Insights into Tonsley and the ‘magic’ of STEM

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Hamilton Secondary teacher Lisa Fowler and Dr Nasser Asgari with Baxter in the Robotics and Automation Lab at Flinders at Tonsley.

Secondary teachers from across Adelaide are gaining insights into Flinders at Tonsley by previewing the high-tech learning spaces and equipment.

The $120 million facility at Tonsley launched last year as the new campus for the School of Computer Science, Engineering and Mathematics (CSEM) at Flinders, regularly hosts visits by business and industry leaders – along with future students and teachers from around South Australia.

The Teacher in Residence program, to continue in 2016, is part of the Advanced Technology Project coordinated by the Department of Education and Child Development (DECD).

It gives both academics and teachers insights into their respective curricula which can enhance the transition of primary and secondary students into science, technology, engineering and math (STEM) tertiary courses.

Lisa Fowler, from local high school Hamilton Secondary College, was impressed by her tour of Tonsley – including industrial product design and development and a demonstration by the Baxter humanoid manufacturing robot in the ground floor Robotics and Automation Laboratory at Flinders at Tonsley.

The secondary arts, design and technology teacher says an understanding of the courses offered by Flinders University will shape the study and career information she shares with her students.

Ms Fowler said the residency program can help streamline the continuity of teaching between secondary and university.

“As a teacher, with a number of years’ experience, it is often difficult to keep abreast of industry developments and cutting edge technologies,” she says.

“By meeting with lecturers, tutors and marketers at Tonsley, I have not only built professional working relationships but also links to industry, training and research, in a business and tertiary setting – essential for 21st century teaching.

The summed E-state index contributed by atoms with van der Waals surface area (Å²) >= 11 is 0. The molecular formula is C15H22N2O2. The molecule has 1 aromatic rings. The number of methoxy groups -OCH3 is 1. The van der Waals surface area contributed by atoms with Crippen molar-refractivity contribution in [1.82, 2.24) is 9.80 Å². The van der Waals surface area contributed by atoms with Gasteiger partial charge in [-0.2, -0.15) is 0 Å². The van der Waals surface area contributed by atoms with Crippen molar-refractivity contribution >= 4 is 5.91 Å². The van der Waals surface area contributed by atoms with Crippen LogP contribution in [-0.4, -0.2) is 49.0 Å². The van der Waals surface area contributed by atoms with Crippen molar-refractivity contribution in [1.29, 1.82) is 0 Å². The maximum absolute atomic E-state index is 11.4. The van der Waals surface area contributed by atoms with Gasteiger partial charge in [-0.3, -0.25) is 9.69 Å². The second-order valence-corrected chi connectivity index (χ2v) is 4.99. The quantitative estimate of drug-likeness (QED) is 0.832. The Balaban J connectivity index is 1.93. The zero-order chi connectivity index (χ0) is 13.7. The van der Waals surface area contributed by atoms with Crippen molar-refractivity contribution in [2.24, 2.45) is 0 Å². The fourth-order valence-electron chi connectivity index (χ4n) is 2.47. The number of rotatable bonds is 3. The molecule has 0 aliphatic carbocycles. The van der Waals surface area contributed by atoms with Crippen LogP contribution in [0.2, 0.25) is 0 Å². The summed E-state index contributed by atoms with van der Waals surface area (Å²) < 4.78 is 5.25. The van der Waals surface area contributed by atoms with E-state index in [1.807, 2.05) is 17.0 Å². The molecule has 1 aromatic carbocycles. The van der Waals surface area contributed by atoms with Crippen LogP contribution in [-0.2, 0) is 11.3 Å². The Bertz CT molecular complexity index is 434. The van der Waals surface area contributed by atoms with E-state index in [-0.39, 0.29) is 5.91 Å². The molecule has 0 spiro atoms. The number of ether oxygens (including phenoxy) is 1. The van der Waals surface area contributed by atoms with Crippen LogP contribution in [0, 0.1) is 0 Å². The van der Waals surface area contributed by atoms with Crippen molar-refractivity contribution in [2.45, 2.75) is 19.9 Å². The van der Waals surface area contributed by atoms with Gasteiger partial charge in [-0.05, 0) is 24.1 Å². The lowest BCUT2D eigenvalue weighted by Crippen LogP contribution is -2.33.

“The Teacher in Residency program has highlighted the importance of cross-curricular projects and undertakings; particularly in a South Australian economy where innovation is needed in order to create jobs, in the wake of the wind-down of the many companies within the manufacturing industry,” Ms Fowler says.

Dr Nasser Asgari, the Course Coordinator and Director of Studies for Electrical and Electronics Engineering, said hands-on and practical project work at Flinders and a close link with industry made the University a great place to study.

“Visitors love to see Baxter and find out that it comes from an American company founded by a former Flinders graduate (Professor Rodney Brooks) who now heads Rethink Robotics, a global leader in the robotic industry,” Dr Asgari says.

“These facilities at CSEM showcase the kinds of study and research which have links to great technological breakthroughs of our times.”

The facilities include a state-of-the-art Design Studio, 3D printing and laser cutting facilities in the FAB (fabrication) lab, biomedical research areas and many other modern and specialised laboratories in electronics and control, mechanics and material, networking, maritime, civil, and other areas of study.

“This gives visitors a great insights into the breadth of STEM study and career options at Flinders,” Dr Asgari says.

For more information contact Ms Pam Gerrard at DECD on




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